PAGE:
Groundcovers require a minimum amount of maintenance once established. Irrigate newly planted groundcovers so roots become well established. Keep the area free of weeds by shallow cultivation. After the first season, water as needed only during dry periods in summer or fall.

Weed Control

The most critical step to weed control occurs during bed preparation before the plants are planted. Eliminate all perennial weeds in the bed at the time of soil preparation. During establishment, achieve weed control by frequent shallow cultivation and hand pulling. Adding one to two inches of mulch reduces weed growth and keeps the soil moist. Some ground covers may need occasional pruning to maintain them within the space provided. Pruning older stems will allow young, more vigorous and attractive foliage to grow back into the area.


Tips to Consider When Adding Groundcovers to Your Landscape

  • Use groundcovers for problem areas and to unify divergent components of the landscape. They can be used as traffic barriers, visual guides and to define space.
  • Use low groundcovers for a transition between the lawn area and taller plants in the garden bed.
  • Try groundcovers where lawn grass either won’t grow or is too difficult to maintain such as in very small, confined landscapes.
  • Select groundcovers based upon their ability to add year-round beauty to the landscape. Herbaceous groundcovers die back to the ground in the winter, exposing bare soil. If this is not the look you want, choose evergreen groundcovers.
  • Select groundcovers, according to your site’s conditions: Sun or shade? Clay soil or sand? Moist or dry? Select groundcovers that will survive and thrive under your conditions; not require heroic measures to keep them alive!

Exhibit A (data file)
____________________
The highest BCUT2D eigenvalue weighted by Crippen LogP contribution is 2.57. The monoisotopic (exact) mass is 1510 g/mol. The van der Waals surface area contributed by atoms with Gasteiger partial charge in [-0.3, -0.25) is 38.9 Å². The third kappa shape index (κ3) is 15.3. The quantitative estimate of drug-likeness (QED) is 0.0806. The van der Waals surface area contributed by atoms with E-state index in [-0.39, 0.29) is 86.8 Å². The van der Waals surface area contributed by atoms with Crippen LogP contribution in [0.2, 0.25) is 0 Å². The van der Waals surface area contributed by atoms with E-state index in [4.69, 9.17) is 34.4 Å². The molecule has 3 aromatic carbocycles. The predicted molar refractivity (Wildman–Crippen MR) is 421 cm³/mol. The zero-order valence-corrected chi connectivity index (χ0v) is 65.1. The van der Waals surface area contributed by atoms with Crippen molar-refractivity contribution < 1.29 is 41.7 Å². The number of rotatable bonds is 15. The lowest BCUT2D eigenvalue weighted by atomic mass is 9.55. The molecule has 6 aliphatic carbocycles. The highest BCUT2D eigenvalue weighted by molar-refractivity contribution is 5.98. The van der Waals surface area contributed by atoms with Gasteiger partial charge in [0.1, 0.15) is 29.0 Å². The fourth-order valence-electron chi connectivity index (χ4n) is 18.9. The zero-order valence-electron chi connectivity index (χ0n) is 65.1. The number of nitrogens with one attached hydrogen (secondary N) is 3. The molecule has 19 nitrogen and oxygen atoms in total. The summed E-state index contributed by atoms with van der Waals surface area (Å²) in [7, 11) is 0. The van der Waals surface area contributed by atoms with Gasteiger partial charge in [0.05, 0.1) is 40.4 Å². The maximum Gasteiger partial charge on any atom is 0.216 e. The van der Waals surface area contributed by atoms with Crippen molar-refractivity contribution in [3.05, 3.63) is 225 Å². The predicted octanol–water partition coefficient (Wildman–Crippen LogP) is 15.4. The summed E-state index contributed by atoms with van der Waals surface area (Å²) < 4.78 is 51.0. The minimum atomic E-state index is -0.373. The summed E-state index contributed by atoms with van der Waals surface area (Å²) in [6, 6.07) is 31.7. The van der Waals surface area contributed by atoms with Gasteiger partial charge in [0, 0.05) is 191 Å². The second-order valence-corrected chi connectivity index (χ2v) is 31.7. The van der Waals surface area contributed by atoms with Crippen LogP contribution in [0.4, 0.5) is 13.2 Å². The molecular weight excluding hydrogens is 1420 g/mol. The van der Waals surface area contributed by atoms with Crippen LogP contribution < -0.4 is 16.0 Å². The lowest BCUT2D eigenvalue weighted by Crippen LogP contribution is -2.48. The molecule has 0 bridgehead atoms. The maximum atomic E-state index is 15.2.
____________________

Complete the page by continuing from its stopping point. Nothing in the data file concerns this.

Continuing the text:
• Moss as a groundcover? Sure! While heavy, dense shade is often considered a curse, it is a blessing when it comes to moss. The color and texture of moss can add great interest. And, it’s virtually maintenance free.
  • Consider the height of the groundcover. Will you choose a six-inch ajuga or a four-foot fern?
  • Before planting, always prepare the soil as you would for any other permanent type of planting. Remember, groundcovers are capable of giving long lasting beauty and function, but their performance is only as good as the effort one puts into soil preparation.
  • Beware of groundcovers that state, “Easy, rapid coverage in either sun, shade, wet or dry.” They may be horticultural nightmares due to their aggressive nature. If you need fast coverage, closer planting of better behaved groundcovers may be the better answer.
  • Groundcovers are not the “bottom feeders” of the landscape. They add interest, and bring unity to the garden making them the unsung heroes among the more horticulturally prominent members of the garden.

Determining the Number of Plants Needed

This chart may be used to determine how many plants you will need based on the square footage of your area.

Square feet of planting area
Spacing in inches        
  6 inches 8 inches 9 inches 12 inches 18 inches


400 225 178 100 45


800 450 356 200 90


1,200 675 535 300 135


1,600 900 712 400 180


2,000 1,125 890 500 225


2,400 1,350 1,068 600 270


2,800 1,575 1,246 700 315


3,200 1,800 1,425 800 360


3,600 2,025 1,602 900 405


4,000 2,250 1,780 1,000 450